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Rating History

Ivan the Terrible, Part I (Ivan Grozniy)
6 years ago via Rotten Tomatoes

On one hand, this two-part masterpiece, which should have been composed of three parts, was a complete departure from director Sergei Eisenstein?s early revolutionary dramas ?Strike? and ?Battleship Potempkin.? As in 1938?s ?Alexander Nevsky,? the hero of the story has switched from embodying an entire mass of people to simply a single man, in this case, a man who has such an overwhelming determination to reunite the Motherland that he is willing to do literally anything.

It is perhaps Ivan?s single-minded thinking that remains his curse ? he is perpetually lonely in his time of rule ? while he attempts to fill in the immensely vast holes in Russia?s borders with his solitary might. It is interesting to see his character, played memorably by the great Nikolai Cherkasov, slowly develop from a defiant ruler full of potential to a hellish tyrant who has lost all earthly embassies of love and is crazed by paranoia. Clearly, Stalin knew where Eisenstein was getting with this rather operatically conceived biography, and swiftly prevented the completion of Part III.

The large scale sets and battle scenes in the first part show how the young Tsar was not shy about presenting the military might of Russia before the entire world, while the more introspective second part revealed a hidden dark side to the strikingly egocentric ruler. Vertically integrated camera angles, ?boogie-man? ? like shadows rampaging up the walls and ultimately the use of color film in select scenes provide the director with an ingeniously conceived character study that show not only the true colors of the main subject, by the filmmaker himself.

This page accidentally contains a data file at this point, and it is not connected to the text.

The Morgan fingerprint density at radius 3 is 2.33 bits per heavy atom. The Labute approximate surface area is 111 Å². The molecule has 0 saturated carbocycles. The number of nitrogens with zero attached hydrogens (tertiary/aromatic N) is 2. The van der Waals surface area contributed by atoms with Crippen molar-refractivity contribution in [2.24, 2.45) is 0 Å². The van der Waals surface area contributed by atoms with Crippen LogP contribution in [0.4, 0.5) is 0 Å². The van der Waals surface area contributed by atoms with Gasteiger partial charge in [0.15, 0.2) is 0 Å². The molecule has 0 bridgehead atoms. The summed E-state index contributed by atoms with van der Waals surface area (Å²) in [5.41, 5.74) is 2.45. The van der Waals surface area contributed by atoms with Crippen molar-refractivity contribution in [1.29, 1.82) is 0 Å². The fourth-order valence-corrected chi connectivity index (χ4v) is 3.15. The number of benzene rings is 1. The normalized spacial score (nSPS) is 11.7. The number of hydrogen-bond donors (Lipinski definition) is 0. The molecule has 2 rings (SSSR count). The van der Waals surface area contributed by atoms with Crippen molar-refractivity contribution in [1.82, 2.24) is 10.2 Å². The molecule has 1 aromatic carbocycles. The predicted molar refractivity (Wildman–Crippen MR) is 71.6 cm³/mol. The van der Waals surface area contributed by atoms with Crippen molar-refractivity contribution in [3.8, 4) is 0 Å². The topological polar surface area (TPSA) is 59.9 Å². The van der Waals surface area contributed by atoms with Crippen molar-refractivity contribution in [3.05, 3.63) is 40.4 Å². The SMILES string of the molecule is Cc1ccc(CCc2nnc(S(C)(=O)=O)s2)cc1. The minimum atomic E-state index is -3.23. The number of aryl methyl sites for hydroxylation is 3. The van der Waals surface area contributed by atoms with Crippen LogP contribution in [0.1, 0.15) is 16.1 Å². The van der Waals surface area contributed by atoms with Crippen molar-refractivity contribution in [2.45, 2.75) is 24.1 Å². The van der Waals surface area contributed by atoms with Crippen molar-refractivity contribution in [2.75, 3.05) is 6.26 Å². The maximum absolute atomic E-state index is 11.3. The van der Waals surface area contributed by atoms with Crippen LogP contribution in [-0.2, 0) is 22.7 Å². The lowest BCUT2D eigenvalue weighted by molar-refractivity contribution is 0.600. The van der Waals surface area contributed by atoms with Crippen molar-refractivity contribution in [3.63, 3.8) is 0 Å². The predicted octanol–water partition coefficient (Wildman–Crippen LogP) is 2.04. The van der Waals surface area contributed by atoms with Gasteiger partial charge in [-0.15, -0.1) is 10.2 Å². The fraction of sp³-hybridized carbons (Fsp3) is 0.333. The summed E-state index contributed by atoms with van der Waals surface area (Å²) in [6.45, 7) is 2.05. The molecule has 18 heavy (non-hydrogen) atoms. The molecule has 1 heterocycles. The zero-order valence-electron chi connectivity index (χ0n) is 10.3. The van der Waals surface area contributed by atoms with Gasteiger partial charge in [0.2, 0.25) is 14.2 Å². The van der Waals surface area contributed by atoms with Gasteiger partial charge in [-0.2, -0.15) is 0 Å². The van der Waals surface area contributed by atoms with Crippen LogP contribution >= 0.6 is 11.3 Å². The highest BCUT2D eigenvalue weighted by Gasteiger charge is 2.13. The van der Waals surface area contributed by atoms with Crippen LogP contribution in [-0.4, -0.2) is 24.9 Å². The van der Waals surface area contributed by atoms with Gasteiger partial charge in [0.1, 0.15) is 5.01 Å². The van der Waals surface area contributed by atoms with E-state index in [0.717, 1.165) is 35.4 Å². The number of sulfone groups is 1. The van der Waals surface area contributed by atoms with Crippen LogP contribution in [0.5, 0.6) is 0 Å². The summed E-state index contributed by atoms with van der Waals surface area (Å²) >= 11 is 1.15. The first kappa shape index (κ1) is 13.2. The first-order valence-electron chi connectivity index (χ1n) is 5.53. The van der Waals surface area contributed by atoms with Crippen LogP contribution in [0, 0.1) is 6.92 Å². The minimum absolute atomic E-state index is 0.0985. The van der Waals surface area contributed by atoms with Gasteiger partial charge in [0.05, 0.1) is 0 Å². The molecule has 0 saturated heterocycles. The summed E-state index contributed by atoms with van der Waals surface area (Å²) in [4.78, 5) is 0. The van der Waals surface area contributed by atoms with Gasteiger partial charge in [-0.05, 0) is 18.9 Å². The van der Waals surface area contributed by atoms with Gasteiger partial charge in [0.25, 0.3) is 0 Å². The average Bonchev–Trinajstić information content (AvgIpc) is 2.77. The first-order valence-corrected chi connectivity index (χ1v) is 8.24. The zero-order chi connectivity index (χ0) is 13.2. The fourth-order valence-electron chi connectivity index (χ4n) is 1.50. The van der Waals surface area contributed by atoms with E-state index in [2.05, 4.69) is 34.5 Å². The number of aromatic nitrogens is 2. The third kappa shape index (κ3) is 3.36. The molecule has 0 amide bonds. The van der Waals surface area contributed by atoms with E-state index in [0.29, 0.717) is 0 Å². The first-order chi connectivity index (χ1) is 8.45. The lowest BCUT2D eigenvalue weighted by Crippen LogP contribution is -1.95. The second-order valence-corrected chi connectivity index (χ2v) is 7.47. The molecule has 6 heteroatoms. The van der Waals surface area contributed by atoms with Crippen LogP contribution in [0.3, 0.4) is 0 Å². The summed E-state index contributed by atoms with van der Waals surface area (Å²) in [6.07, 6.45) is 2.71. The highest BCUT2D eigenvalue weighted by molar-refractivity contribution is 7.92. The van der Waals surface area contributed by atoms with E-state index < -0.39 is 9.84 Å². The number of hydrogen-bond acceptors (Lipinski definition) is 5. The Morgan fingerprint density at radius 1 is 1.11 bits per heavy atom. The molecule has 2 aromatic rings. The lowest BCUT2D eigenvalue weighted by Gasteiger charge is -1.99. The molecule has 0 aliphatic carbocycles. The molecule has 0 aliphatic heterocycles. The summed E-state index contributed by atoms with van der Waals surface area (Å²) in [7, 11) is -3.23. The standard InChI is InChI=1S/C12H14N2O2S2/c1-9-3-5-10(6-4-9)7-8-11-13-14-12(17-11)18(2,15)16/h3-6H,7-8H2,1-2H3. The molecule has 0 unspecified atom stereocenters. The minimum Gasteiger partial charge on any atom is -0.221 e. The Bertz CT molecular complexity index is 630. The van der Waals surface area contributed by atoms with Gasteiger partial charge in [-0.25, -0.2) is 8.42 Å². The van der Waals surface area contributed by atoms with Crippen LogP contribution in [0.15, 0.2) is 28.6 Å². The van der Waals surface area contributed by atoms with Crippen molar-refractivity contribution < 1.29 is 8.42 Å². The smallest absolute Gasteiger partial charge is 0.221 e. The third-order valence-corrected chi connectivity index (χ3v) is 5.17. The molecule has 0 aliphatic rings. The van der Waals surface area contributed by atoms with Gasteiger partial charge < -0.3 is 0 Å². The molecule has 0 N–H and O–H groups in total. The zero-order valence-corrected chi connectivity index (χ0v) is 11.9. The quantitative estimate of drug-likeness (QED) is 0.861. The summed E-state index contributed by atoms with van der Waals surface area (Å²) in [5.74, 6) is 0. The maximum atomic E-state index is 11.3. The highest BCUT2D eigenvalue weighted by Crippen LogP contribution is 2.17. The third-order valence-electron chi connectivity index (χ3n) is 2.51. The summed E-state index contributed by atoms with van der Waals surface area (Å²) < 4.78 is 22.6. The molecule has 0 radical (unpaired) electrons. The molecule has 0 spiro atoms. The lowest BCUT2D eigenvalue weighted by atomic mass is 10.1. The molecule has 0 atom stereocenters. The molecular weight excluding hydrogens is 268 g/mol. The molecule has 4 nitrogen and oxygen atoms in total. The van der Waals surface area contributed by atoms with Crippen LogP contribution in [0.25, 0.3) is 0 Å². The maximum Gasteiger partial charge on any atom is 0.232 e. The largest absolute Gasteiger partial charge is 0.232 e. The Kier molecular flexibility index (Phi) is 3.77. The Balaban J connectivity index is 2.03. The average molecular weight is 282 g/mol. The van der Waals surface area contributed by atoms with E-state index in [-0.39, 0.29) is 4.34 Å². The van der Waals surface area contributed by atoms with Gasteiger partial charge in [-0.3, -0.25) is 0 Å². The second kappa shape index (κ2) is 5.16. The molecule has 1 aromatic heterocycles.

Eisenstein most likely was counting on the Communist ruler to halt the production of his trilogy of glory, paranoia and hollow triumph at some point. If anything, I would think he was either waiting for the tyrant to kick the bucket so that he could resume production, or if he himself passed, that someone else would find he means to complete the films. Sadly, only a brief few minutes of Ivan the Terribly, Part III exist today.

The Rules of the Game (La règle du jeu)
7 years ago via Rotten Tomatoes

Fans of the late director Robert Altman should under no circumstances be unaware of this truly fine work of art by one of cinema?s greatest craftsmen. Jean Renoir?s ?La Regle Du Jeu? (The Rules of the Game) got off on a bad start, originally opening to a non-receptive audience in 1939. The film?s negatives were also considerably damaged during the war, only to be completely restored in 1959.

This belated release during the French New Wave movement allowed different classes of society to succinctly admire a work that was created far ahead of its time.

With the foundation of an old 19th-century comedy of manners by Alfred de Musset, Renoir (son of the impressionist painter) chose to make a subtle yet contemptuous comment on the senseless conventions of pre-war French society in the face of grave crises.